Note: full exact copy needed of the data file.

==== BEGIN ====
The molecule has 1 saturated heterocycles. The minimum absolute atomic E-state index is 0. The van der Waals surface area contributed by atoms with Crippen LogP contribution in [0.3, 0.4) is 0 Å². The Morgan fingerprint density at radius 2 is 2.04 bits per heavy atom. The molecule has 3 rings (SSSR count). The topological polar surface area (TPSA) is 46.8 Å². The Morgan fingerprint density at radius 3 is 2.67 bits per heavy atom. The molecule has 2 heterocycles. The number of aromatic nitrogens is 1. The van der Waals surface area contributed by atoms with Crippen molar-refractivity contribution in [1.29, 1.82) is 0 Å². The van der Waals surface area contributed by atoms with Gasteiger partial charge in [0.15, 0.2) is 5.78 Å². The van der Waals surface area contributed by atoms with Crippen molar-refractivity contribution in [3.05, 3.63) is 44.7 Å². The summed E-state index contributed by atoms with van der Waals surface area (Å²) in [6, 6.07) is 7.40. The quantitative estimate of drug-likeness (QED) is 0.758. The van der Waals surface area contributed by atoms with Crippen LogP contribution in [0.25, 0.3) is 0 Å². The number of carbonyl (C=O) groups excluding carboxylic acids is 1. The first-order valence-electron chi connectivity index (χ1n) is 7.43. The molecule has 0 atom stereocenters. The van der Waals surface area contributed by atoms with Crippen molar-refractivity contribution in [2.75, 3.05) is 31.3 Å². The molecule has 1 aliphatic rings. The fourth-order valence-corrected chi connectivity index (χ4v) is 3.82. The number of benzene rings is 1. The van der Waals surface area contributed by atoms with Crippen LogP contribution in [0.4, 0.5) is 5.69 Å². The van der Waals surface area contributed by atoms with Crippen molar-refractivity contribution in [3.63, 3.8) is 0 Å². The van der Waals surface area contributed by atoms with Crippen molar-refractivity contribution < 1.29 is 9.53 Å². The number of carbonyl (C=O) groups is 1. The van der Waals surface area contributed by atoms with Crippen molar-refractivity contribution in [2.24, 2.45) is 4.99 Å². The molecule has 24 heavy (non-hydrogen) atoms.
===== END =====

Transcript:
The molecule has 1 saturated heterocycles. The minimum absolute atomic E-state index is 0. The van der Waals surface area contributed by atoms with Crippen LogP contribution in [0.3, 0.4) is 0 Å². The Morgan fingerprint density at radius 2 is 2.04 bits per heavy atom. The molecule has 3 rings (SSSR count). The topological polar surface area (TPSA) is 46.8 Å². The Morgan fingerprint density at radius 3 is 2.67 bits per heavy atom. The molecule has 2 heterocycles. The number of aromatic nitrogens is 1. The van der Waals surface area contributed by atoms with Crippen molar-refractivity contribution in [1.29, 1.82) is 0 Å². The van der Waals surface area contributed by atoms with Gasteiger partial charge in [0.15, 0.2) is 5.78 Å². The van der Waals surface area contributed by atoms with Crippen molar-refractivity contribution in [3.05, 3.63) is 44.7 Å². The summed E-state index contributed by atoms with van der Waals surface area (Å²) in [6, 6.07) is 7.40. The quantitative estimate of drug-likeness (QED) is 0.758. The van der Waals surface area contributed by atoms with Crippen LogP contribution in [0.25, 0.3) is 0 Å². The number of carbonyl (C=O) groups excluding carboxylic acids is 1. The first-order valence-electron chi connectivity index (χ1n) is 7.43. The molecule has 0 atom stereocenters. The van der Waals surface area contributed by atoms with Crippen molar-refractivity contribution in [2.75, 3.05) is 31.3 Å². The molecule has 1 aliphatic rings. The fourth-order valence-corrected chi connectivity index (χ4v) is 3.82. The number of benzene rings is 1. The van der Waals surface area contributed by atoms with Crippen LogP contribution in [0.4, 0.5) is 5.69 Å². The van der Waals surface area contributed by atoms with Crippen molar-refractivity contribution in [3.63, 3.8) is 0 Å². The van der Waals surface area contributed by atoms with Crippen molar-refractivity contribution < 1.29 is 9.53 Å². The number of carbonyl (C=O) groups is 1. The van der Waals surface area contributed by atoms with Crippen molar-refractivity contribution in [2.24, 2.45) is 4.99 Å². The molecule has 24 heavy (non-hydrogen) atoms.